Government and Digital Engagement: The Road Ahead
October 13, 2016 by Anne-Frances Hutchinson
It had to happen sometime: government agencies are catching the customer experience bug. A technology adoption profile commissioned by IBM and conducted by Forrester puts it plainly. “For governments, this heralds a new era: the age of the citizen, which is an era in which a government’s "customers" — meaning the citizens and businesses within a specific jurisdiction — are empowered by technology to demand better interactions and hold governments accountable for delivery.”
Touting this “age of the digital citizen,” Governments See a Bumpy Road Ahead to Digital Engagement recognizes the importance for government agencies to offer top-shelf digital services to its constituency. At this moment in time this is an aspirational goal, especially given the sheer breadth and complexity of existing governmental systems and processes.
The paper’s authors make it clear that “budget and infrastructure limitations hinder digital strategy advancement at many agencies. In the near term, management of unstructured content and digitizing operational processes with improved capture is a ripe area for improving government operations.”
A full 39 percent of the government and nonprofit sector decision-makers surveyed cited lack of funding as the number one barrier to doing digital business.
Just over half of the agencies surveyed insist that upgrading or replacing legacy systems is a “high or critical” priority. Analytics and mobile plans follow at 42 percent and 35 percent, respectively.
Despite the urgent desire to enter the digital age, shifting from paper to digital is going to be neither convenient nor straightforward for many agencies. Part of the problem is being able to turn data into digitally compatible formats.
“Diverse content types — such as mobile capture, HTML5 forms, XML, documents in page description language (PDL), rich media, and content captured from mobile apps and PDFs — improve the citizen experience but create headaches as well as opportunities,” the report notes.
The top five difficulties, listed here verbatim, are:
- Lack of content analytics to automatically classify and/or drive critical data from content (42 percent)
- Ability to archive and reproduce the content to meet compliance and regulatory requirements (40 percent)
- Ability to process the variety of content formats coming in without manual steps (39 percent)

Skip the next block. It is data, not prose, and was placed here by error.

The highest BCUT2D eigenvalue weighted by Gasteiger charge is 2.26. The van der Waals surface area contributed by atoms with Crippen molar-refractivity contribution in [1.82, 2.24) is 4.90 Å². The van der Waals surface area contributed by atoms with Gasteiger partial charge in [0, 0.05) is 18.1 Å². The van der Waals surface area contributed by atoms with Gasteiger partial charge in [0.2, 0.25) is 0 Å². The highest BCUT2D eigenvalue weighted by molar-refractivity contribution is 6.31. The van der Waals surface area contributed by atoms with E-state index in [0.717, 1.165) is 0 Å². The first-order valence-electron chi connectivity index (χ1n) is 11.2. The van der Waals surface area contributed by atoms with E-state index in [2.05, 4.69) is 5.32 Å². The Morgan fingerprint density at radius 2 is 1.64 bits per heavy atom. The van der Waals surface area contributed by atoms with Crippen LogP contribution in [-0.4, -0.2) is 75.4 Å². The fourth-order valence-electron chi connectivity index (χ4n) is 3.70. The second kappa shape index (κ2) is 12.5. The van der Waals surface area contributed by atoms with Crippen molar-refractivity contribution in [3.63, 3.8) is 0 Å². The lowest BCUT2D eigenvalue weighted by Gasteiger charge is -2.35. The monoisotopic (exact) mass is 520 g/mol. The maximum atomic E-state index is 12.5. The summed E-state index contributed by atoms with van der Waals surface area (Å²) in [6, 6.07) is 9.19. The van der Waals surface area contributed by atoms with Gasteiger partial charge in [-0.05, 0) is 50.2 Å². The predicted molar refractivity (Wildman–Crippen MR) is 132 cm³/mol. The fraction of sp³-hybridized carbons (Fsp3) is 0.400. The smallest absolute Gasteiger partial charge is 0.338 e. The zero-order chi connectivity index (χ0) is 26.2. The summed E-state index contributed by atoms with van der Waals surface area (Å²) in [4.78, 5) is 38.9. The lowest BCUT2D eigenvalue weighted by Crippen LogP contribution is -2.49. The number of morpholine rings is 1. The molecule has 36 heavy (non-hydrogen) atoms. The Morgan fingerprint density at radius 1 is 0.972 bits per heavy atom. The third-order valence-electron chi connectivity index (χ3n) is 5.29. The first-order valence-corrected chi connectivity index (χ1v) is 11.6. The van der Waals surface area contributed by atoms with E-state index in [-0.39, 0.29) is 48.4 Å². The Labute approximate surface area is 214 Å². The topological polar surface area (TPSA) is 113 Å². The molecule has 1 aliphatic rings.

- Ability to link incoming content to the appropriate case management process (33 percent)
- Ability to capture content from mobile phones and tablets (18 percent)
Forrester points out that, by and large, government systems designed to work with faxes and paper documents are at odds with contemporary data formats.
With nearly 80 percent of respondents indicating that a shared service capability could be valuable to their agencies, Forrester finds a puzzling flaw in that reasoning.
“Given that the No. 1 challenge for agencies when dealing with unstructured content is a lack of analytics to automatically classify and/or drive critical data from content, there is an apparent disconnect between need and the perception that a shared service capture capability can help mitigate this issue.”
The outlook doesn’t get any cheerier from that point.
“Forrester believes that mobility is a key enabler for the government of the future, yet mobile strategy for data capture is still immature. Just 18% of respondents identified the ability to capture content from mobile phones and tablets as one of their top challenges when dealing with unstructured content, and the majority (53%) of agencies aren’t prioritizing mobile capture.”
The agencies polled by Forrester do recognize that an increased flow of digital content in many formats have the potential to add value to the services they provide, and they also cite the need for improving how cases are processed.
“Better handling of unstructured content, including big data, has a strong potential to redefine the management of government caseloads in healthcare, claims, and hundreds of investigative and fraud use cases,” the report says.
Combining improvements in data capture with case management, according to Forrester, may result in better insight into data, productivity, regulatory compliance, intra-agency collaboration and customer service.
The desire is certainly there for agencies to improve service levels through digitization. It is successfully happening in pockets; in fact, the National Council On Aging has thoroughly overhauled a complex, difficult and potentially error-prone payroll process, creating a model program for other agencies to embrace. We are pleased to be part of that effort.
The pioneering Captricity platform painlessly and securely integrates paper with new digital systems, and offers a proven, convenient way to handle unstructured data – without the expense of replacing or overhauling legacy systems.
Whether a document is a web form, mobile image, paper or handwritten, our platform securely captures and transforms it into clean, high-quality, business-ready information so that agencies can enter the digital age today – and serve their constituents better tomorrow.